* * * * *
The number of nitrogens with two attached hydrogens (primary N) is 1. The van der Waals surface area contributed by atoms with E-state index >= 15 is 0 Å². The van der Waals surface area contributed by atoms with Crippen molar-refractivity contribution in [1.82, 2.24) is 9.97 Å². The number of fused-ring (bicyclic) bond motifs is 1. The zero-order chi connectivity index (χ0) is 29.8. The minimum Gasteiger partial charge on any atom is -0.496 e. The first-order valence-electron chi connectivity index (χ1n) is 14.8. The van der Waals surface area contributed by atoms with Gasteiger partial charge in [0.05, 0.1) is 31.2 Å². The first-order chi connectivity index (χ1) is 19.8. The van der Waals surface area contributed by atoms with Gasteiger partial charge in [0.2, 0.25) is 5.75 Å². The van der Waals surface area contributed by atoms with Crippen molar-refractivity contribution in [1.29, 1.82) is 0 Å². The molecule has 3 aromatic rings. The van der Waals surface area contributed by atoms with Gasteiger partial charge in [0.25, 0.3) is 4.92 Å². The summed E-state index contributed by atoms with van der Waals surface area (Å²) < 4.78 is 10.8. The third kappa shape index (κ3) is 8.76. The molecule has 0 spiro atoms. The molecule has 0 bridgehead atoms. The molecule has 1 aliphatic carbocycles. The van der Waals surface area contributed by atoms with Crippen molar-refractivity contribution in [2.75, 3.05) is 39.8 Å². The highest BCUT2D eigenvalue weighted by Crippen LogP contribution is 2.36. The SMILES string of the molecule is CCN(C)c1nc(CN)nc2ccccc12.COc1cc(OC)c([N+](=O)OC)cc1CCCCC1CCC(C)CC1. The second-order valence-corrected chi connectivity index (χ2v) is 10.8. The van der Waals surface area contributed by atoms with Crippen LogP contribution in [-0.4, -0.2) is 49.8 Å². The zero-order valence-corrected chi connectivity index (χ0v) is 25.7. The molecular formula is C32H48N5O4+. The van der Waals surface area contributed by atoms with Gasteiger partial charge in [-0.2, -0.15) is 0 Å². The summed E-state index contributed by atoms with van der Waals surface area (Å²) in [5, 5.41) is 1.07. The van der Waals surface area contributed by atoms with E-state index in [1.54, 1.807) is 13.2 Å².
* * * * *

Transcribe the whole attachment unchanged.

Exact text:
The number of nitrogens with two attached hydrogens (primary N) is 1. The van der Waals surface area contributed by atoms with E-state index >= 15 is 0 Å². The van der Waals surface area contributed by atoms with Crippen molar-refractivity contribution in [1.82, 2.24) is 9.97 Å². The number of fused-ring (bicyclic) bond motifs is 1. The zero-order chi connectivity index (χ0) is 29.8. The minimum Gasteiger partial charge on any atom is -0.496 e. The first-order valence-electron chi connectivity index (χ1n) is 14.8. The van der Waals surface area contributed by atoms with Gasteiger partial charge in [0.05, 0.1) is 31.2 Å². The first-order chi connectivity index (χ1) is 19.8. The van der Waals surface area contributed by atoms with Gasteiger partial charge in [0.2, 0.25) is 5.75 Å². The van der Waals surface area contributed by atoms with Crippen molar-refractivity contribution in [1.29, 1.82) is 0 Å². The molecule has 3 aromatic rings. The van der Waals surface area contributed by atoms with Gasteiger partial charge in [0.25, 0.3) is 4.92 Å². The summed E-state index contributed by atoms with van der Waals surface area (Å²) < 4.78 is 10.8. The third kappa shape index (κ3) is 8.76. The molecule has 0 spiro atoms. The molecule has 0 bridgehead atoms. The molecule has 1 aliphatic carbocycles. The van der Waals surface area contributed by atoms with Crippen molar-refractivity contribution in [2.75, 3.05) is 39.8 Å². The highest BCUT2D eigenvalue weighted by Crippen LogP contribution is 2.36. The SMILES string of the molecule is CCN(C)c1nc(CN)nc2ccccc12.COc1cc(OC)c([N+](=O)OC)cc1CCCCC1CCC(C)CC1. The second-order valence-corrected chi connectivity index (χ2v) is 10.8. The van der Waals surface area contributed by atoms with Crippen LogP contribution in [-0.4, -0.2) is 49.8 Å². The zero-order valence-corrected chi connectivity index (χ0v) is 25.7. The molecular formula is C32H48N5O4+. The van der Waals surface area contributed by atoms with Gasteiger partial charge in [-0.2, -0.15) is 0 Å². The summed E-state index contributed by atoms with van der Waals surface area (Å²) in [5, 5.41) is 1.07. The van der Waals surface area contributed by atoms with E-state index in [1.54, 1.807) is 13.2 Å².